Porsche has opened internal investigations into alleged software and hardware changes made to engines after they were type-approved by Germany’s Federal Motor Transport Authority (KBA).
The alleged changes are said to have been used to manipulate exhaust gas emissions, in a manner similar to the illegal filter-switching engineered into various diesel engines supplied to Porsche by sister company Audi.
In a statement made to Germany’s Handelsblatt newspaper, Porsche confirmed that its internal investigation into possible illegal software and hardware engine changes, saying: “We found a few indications of possible misconduct”.
Porsche has also confirmed that it “proactively” informed the KBA, the Stuttgart public prosecutor and US authorities about the possible misconduct in “early summer”.
The KBA has opened its own investigation into Porsche’s claims of misconduct.
Meanwhile, Audi is facing allegations of possible exhaust gas manipulation in petrol engines in a case brought before the Offenburg district court in Germany.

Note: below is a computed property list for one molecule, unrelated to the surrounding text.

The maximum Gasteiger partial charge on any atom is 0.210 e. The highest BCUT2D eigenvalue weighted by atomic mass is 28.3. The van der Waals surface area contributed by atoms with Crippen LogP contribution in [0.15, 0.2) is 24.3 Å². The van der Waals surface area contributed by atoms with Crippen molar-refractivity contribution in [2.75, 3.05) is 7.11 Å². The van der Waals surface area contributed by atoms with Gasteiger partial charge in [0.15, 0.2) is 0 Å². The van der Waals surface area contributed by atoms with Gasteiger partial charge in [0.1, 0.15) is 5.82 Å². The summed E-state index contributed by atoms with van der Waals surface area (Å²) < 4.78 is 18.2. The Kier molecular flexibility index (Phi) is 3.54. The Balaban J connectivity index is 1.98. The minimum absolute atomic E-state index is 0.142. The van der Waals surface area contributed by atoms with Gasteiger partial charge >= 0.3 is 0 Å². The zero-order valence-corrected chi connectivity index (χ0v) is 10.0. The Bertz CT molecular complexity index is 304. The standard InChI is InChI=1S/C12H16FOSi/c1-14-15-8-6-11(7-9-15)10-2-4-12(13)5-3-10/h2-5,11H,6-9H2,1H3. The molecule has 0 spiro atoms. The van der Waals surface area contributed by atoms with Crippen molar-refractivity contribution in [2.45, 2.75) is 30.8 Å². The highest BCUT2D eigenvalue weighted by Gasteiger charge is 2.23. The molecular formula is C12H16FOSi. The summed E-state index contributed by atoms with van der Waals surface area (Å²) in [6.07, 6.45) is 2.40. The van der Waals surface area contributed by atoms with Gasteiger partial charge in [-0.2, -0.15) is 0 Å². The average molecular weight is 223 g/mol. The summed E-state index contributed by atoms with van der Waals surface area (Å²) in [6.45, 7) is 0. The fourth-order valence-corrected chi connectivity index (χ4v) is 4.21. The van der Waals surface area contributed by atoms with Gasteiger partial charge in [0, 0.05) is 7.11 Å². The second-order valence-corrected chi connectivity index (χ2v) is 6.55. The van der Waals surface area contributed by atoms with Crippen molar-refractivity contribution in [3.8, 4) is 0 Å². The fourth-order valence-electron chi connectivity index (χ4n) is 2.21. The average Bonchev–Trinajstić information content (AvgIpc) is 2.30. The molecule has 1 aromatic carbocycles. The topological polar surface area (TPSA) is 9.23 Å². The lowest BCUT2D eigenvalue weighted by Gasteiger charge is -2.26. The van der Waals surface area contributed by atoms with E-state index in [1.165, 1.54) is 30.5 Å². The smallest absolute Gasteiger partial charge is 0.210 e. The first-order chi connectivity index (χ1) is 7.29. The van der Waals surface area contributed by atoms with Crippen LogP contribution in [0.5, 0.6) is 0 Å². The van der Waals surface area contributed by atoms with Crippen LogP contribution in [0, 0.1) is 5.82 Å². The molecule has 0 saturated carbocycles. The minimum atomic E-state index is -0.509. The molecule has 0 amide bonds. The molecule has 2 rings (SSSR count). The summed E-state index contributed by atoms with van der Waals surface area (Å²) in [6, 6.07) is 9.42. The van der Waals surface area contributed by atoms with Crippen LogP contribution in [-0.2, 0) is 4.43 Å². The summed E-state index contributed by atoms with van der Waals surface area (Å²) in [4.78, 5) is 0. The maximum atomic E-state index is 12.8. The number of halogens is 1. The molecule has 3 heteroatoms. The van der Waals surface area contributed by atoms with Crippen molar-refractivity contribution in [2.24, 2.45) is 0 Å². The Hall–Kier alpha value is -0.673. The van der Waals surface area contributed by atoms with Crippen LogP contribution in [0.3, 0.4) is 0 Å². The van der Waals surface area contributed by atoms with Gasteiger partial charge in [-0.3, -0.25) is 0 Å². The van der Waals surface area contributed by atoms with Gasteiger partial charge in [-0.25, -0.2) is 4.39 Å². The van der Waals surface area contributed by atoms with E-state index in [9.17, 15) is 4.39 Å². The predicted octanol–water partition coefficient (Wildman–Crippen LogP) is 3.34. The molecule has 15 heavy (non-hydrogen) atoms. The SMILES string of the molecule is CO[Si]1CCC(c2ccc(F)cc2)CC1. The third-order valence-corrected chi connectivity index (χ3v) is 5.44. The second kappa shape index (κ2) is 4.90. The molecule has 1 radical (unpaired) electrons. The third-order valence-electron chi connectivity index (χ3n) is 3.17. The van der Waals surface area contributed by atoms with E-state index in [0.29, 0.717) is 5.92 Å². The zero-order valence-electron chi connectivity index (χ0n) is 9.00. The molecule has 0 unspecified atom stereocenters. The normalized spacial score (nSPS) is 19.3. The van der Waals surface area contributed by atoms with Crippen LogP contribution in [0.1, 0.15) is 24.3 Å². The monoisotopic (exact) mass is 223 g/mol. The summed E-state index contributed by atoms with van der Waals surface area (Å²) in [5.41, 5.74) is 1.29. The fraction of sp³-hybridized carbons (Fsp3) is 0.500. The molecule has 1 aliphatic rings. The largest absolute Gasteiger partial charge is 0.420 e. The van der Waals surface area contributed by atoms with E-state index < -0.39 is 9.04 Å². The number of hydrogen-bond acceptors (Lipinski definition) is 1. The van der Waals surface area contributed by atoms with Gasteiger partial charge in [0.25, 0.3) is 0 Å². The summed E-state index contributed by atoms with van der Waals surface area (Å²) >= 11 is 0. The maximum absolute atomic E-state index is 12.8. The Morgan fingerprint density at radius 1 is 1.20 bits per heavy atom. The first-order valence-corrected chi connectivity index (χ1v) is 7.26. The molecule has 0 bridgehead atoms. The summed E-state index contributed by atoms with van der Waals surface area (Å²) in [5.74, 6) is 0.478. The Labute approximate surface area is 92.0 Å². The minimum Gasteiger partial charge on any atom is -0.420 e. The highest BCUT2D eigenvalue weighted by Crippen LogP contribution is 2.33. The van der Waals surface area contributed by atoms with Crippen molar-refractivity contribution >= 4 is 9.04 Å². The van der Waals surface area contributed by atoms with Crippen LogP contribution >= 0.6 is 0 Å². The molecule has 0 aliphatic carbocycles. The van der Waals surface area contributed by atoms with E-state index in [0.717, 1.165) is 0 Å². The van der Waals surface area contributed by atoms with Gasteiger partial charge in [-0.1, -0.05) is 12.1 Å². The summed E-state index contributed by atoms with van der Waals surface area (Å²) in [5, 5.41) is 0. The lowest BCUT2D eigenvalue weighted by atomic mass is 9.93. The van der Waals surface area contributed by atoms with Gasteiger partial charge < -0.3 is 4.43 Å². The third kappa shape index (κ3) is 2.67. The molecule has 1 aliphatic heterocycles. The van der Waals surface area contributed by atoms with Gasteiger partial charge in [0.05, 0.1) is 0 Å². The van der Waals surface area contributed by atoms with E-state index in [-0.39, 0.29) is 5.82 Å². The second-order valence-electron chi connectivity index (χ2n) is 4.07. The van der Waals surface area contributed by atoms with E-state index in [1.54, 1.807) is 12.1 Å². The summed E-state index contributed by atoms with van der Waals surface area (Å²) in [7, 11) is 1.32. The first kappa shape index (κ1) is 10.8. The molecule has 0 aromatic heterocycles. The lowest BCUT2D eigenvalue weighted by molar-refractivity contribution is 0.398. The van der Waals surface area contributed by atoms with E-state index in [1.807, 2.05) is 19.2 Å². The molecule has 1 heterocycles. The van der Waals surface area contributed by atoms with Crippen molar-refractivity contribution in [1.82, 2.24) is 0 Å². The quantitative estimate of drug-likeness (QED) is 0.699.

The case alleges the turbocharged 2.0-litre four-cylinder petrol engine in the Q5 uses a steering wheel sensor to trigger a switching off of the selective catalytic reduction filter, in the process leading to significantly higher levels of NOx emissions than those achieved in testing.
The sensor, which Audi already acknowledges was used to manipulate diesel engine emissions, recognises when the car isn't on a rolling road, as used in emissions testing, and switches off the filter, providing a claimed boost in performance at the expense of extra emissions.
According to court papers, NOx emissions are up to 24.5% higher when the alleged sensor used by the Q5 2.0 TFSI detects lock is being applied and triggers the switching off of the exhaust gas filter.